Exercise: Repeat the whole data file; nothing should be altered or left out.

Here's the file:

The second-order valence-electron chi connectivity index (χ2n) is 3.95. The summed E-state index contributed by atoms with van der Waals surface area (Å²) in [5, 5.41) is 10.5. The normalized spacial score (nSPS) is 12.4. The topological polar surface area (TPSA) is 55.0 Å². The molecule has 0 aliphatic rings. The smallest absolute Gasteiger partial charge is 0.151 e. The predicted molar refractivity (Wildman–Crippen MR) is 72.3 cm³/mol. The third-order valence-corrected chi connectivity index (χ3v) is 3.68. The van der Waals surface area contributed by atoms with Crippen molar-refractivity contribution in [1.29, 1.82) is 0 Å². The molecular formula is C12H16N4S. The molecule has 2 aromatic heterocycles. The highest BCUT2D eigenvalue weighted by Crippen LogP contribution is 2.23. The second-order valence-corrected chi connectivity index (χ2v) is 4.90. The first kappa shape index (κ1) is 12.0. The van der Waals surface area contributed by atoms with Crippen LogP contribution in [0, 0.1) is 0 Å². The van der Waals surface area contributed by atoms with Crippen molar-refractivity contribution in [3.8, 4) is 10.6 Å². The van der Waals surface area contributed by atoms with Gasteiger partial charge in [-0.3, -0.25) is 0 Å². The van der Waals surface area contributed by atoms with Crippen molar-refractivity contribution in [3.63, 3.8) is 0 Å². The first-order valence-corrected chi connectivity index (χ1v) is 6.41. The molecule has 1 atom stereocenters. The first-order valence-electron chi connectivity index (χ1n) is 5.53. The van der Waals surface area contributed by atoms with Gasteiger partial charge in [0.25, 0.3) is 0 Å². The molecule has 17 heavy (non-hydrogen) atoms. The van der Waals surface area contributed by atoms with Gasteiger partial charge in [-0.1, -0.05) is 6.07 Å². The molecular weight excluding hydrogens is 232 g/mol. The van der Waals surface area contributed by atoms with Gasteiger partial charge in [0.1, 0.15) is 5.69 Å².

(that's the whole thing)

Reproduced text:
The second-order valence-electron chi connectivity index (χ2n) is 3.95. The summed E-state index contributed by atoms with van der Waals surface area (Å²) in [5, 5.41) is 10.5. The normalized spacial score (nSPS) is 12.4. The topological polar surface area (TPSA) is 55.0 Å². The molecule has 0 aliphatic rings. The smallest absolute Gasteiger partial charge is 0.151 e. The predicted molar refractivity (Wildman–Crippen MR) is 72.3 cm³/mol. The third-order valence-corrected chi connectivity index (χ3v) is 3.68. The van der Waals surface area contributed by atoms with Crippen molar-refractivity contribution in [1.29, 1.82) is 0 Å². The molecular formula is C12H16N4S. The molecule has 2 aromatic heterocycles. The highest BCUT2D eigenvalue weighted by Crippen LogP contribution is 2.23. The second-order valence-corrected chi connectivity index (χ2v) is 4.90. The first kappa shape index (κ1) is 12.0. The van der Waals surface area contributed by atoms with Crippen LogP contribution in [0, 0.1) is 0 Å². The van der Waals surface area contributed by atoms with Crippen molar-refractivity contribution in [3.8, 4) is 10.6 Å². The van der Waals surface area contributed by atoms with Gasteiger partial charge in [-0.3, -0.25) is 0 Å². The van der Waals surface area contributed by atoms with Crippen molar-refractivity contribution in [3.63, 3.8) is 0 Å². The first-order valence-corrected chi connectivity index (χ1v) is 6.41. The molecule has 1 atom stereocenters. The first-order valence-electron chi connectivity index (χ1n) is 5.53. The van der Waals surface area contributed by atoms with Gasteiger partial charge in [0.25, 0.3) is 0 Å². The molecule has 17 heavy (non-hydrogen) atoms. The van der Waals surface area contributed by atoms with Gasteiger partial charge in [-0.1, -0.05) is 6.07 Å². The molecular weight excluding hydrogens is 232 g/mol. The van der Waals surface area contributed by atoms with Gasteiger partial charge in [0.1, 0.15) is 5.69 Å².